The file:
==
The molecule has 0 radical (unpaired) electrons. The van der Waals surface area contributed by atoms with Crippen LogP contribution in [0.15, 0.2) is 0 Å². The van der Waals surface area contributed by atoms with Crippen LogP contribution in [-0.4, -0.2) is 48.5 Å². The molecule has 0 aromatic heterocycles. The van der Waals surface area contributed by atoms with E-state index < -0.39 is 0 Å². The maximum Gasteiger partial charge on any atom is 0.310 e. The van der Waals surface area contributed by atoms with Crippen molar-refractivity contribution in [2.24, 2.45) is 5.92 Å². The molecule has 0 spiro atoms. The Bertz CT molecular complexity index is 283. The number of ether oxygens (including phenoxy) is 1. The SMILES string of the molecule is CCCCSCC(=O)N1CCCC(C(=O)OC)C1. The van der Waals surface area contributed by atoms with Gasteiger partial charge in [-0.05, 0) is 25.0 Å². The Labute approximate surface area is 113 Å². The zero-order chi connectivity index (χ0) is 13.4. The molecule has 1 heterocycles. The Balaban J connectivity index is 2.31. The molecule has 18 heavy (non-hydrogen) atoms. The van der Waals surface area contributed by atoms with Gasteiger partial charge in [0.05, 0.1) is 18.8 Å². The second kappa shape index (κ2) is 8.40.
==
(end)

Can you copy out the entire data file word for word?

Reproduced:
The molecule has 0 radical (unpaired) electrons. The van der Waals surface area contributed by atoms with Crippen LogP contribution in [0.15, 0.2) is 0 Å². The van der Waals surface area contributed by atoms with Crippen LogP contribution in [-0.4, -0.2) is 48.5 Å². The molecule has 0 aromatic heterocycles. The van der Waals surface area contributed by atoms with E-state index < -0.39 is 0 Å². The maximum Gasteiger partial charge on any atom is 0.310 e. The van der Waals surface area contributed by atoms with Crippen molar-refractivity contribution in [2.24, 2.45) is 5.92 Å². The molecule has 0 spiro atoms. The Bertz CT molecular complexity index is 283. The number of ether oxygens (including phenoxy) is 1. The SMILES string of the molecule is CCCCSCC(=O)N1CCCC(C(=O)OC)C1. The van der Waals surface area contributed by atoms with Gasteiger partial charge in [-0.05, 0) is 25.0 Å². The Labute approximate surface area is 113 Å². The zero-order chi connectivity index (χ0) is 13.4. The molecule has 1 heterocycles. The Balaban J connectivity index is 2.31. The molecule has 18 heavy (non-hydrogen) atoms. The van der Waals surface area contributed by atoms with Gasteiger partial charge in [0.05, 0.1) is 18.8 Å². The second kappa shape index (κ2) is 8.40.